Thursday, September 9, 2010

Mother Teresa - a Model of Love and Truth

Here are the class notes for September 9, 2010 --

Our theme for Cinema Catechism for Fall 2010 is "Love and Truth."

Love and Truth are the two pillars upon which the entirety of the faith can be understood. We are a faith that seeks understanding, both for ourselves and to better explain it to non-believers, and Love and Truth really are the answer to every question –

Why the Cross? Love and Truth
Why or How the Trinity? Love and Truth
Why the Immaculate Conception? Love and Truth

And when it comes to explaining Church moral teachings –

Why the teaching on contraception? Love and Truth
Why the Ten Commandments? Love and Truth

It is not surprising that Love and Truth should be the answer to every question because God is Love and God is Truth. (CCC 214-221)

If that is the truth of God, what is the truth of man?

The truth of man is that he is made male and female. And what does this truth of the human person tell us, as further revealed in scripture? Why do we exist, why are we here, what is the meaning of life?

We are social beings, made for relationship. The meaning and purpose of life is to love and be loved in truth. (CCC 355-84) Not merely as a matter of gratuitous charity, but as a matter of truth and justice, recognizing others as being children of God.

We are also called to “be perfect.” God is perfect complete Love and Truth. And so we are called to love as God loves, as Jesus loves us.

What is this Love of God? Not only philia, the brotherly, fraternal, friendship kind of love, but –
  • Agape – the subordinate, sacrificial, total gift of self, unmerited and unconditional (See, Pope Benedict XVI, Deus Caritas Est)
  • Purified Eros – love naturally seeks an “other,” this is the thirsting kind of love, a joyous, passionate, ascending, intimate kind of love, longing to be with the other (Id.)
  • “Spousal” type of love – examples are husband and wife, God and Israel, Jesus and the Church; this is a love that is both (a) unifying, communion, and (b) fruitful, creative. Love bears fruit. There is a spousal meaning in the human body, so we are all called to this type of love, a loving communion of persons, one in the Lord. (See, Pope John Paul II, Familiaris Consortio, Letter to Families, Wednesday Audiences on the Theology of the Body)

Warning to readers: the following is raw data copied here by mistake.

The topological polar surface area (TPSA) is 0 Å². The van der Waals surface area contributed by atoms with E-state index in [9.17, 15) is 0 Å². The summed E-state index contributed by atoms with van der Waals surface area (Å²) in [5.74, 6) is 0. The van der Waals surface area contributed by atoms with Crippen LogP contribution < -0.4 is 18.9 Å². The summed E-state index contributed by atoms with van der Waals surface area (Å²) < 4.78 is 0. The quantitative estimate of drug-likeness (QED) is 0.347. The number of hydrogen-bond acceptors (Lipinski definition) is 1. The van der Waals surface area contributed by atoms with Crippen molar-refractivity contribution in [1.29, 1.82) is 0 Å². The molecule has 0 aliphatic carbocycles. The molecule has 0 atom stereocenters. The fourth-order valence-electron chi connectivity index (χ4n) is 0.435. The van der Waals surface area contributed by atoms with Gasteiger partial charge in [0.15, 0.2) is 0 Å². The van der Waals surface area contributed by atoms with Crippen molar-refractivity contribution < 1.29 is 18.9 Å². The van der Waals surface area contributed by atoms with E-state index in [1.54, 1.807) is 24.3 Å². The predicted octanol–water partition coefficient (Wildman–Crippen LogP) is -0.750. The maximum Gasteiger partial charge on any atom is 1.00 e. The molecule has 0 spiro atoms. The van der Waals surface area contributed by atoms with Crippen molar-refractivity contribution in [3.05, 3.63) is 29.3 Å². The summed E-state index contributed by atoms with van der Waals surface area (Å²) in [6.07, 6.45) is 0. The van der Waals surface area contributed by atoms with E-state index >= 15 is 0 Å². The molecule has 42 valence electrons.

We all need love, all of us. Most especially those who have nothing else. To be without love is the worst possible thing. To separate yourself entirely from love, that is, to separate yourself from God, is called Hell. To not know love or to lose love here in this world is to catch a glimpse of Hell.

This was the calling of Mother Teresa, to love. She was and is a model of Love and Truth. Born Agnes Gonxhe Bojaxhiu to Albanian parents, upon entering the Sisters of Loreto, she took the name Teresa after St. Thérèse of Lisieux. She was sent to India, where she taught for many years. But she was called to something else.

On September 10, 1946, while on a trip to a retreat, she received a “calling within a calling.” The Lord called her to serve the poorest of the poor.

Mother Teresa often said that the worst kind of poverty is to be unloved and unwanted. (cf. Caritas in Veritate 53) Often that includes the material poor, who are marginalized and ignored, but it also includes the dying, the disabled, and even people of material means.

This vocation of loving the unloved included, in a special way, Truth -- being able to truly see, to see as God sees, to see the face of Jesus in others. In loving others, she loved Him, her spouse. (Homily of Pope John Paul II, Beatification Mass for Mother Teresa)

And in bringing the love of Jesus to the poor, she brought hope to those who had none and, for not a few, this led to faith, to them knowing Jesus in the heart.

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